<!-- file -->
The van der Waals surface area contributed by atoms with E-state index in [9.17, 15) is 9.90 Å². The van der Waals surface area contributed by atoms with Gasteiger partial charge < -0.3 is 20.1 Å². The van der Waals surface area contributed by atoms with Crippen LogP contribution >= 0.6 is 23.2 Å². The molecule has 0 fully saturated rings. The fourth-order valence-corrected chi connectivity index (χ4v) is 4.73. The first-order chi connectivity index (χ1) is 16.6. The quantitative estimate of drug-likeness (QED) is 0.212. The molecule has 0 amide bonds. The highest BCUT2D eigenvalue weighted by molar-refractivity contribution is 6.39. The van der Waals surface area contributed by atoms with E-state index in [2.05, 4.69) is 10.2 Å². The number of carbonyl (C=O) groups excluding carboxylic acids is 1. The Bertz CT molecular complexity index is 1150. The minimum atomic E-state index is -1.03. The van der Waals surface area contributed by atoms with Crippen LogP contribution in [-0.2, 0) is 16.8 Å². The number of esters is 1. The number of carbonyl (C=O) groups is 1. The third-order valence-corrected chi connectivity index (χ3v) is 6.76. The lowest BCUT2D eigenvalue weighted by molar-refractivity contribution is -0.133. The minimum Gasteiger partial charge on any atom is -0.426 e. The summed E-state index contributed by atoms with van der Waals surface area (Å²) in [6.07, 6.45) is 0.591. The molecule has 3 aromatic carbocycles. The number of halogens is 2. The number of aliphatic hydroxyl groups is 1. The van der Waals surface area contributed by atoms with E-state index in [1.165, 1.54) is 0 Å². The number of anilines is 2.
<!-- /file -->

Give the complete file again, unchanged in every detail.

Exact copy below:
The van der Waals surface area contributed by atoms with E-state index in [9.17, 15) is 9.90 Å². The van der Waals surface area contributed by atoms with Gasteiger partial charge < -0.3 is 20.1 Å². The van der Waals surface area contributed by atoms with Crippen LogP contribution >= 0.6 is 23.2 Å². The molecule has 0 fully saturated rings. The fourth-order valence-corrected chi connectivity index (χ4v) is 4.73. The first-order chi connectivity index (χ1) is 16.6. The quantitative estimate of drug-likeness (QED) is 0.212. The molecule has 0 amide bonds. The highest BCUT2D eigenvalue weighted by molar-refractivity contribution is 6.39. The van der Waals surface area contributed by atoms with E-state index in [2.05, 4.69) is 10.2 Å². The number of carbonyl (C=O) groups excluding carboxylic acids is 1. The Bertz CT molecular complexity index is 1150. The minimum atomic E-state index is -1.03. The van der Waals surface area contributed by atoms with Crippen LogP contribution in [-0.2, 0) is 16.8 Å². The number of esters is 1. The number of carbonyl (C=O) groups is 1. The third-order valence-corrected chi connectivity index (χ3v) is 6.76. The lowest BCUT2D eigenvalue weighted by molar-refractivity contribution is -0.133. The minimum Gasteiger partial charge on any atom is -0.426 e. The summed E-state index contributed by atoms with van der Waals surface area (Å²) in [6.07, 6.45) is 0.591. The molecule has 3 aromatic carbocycles. The number of halogens is 2. The number of aliphatic hydroxyl groups is 1. The van der Waals surface area contributed by atoms with E-state index in [1.165, 1.54) is 0 Å². The number of anilines is 2.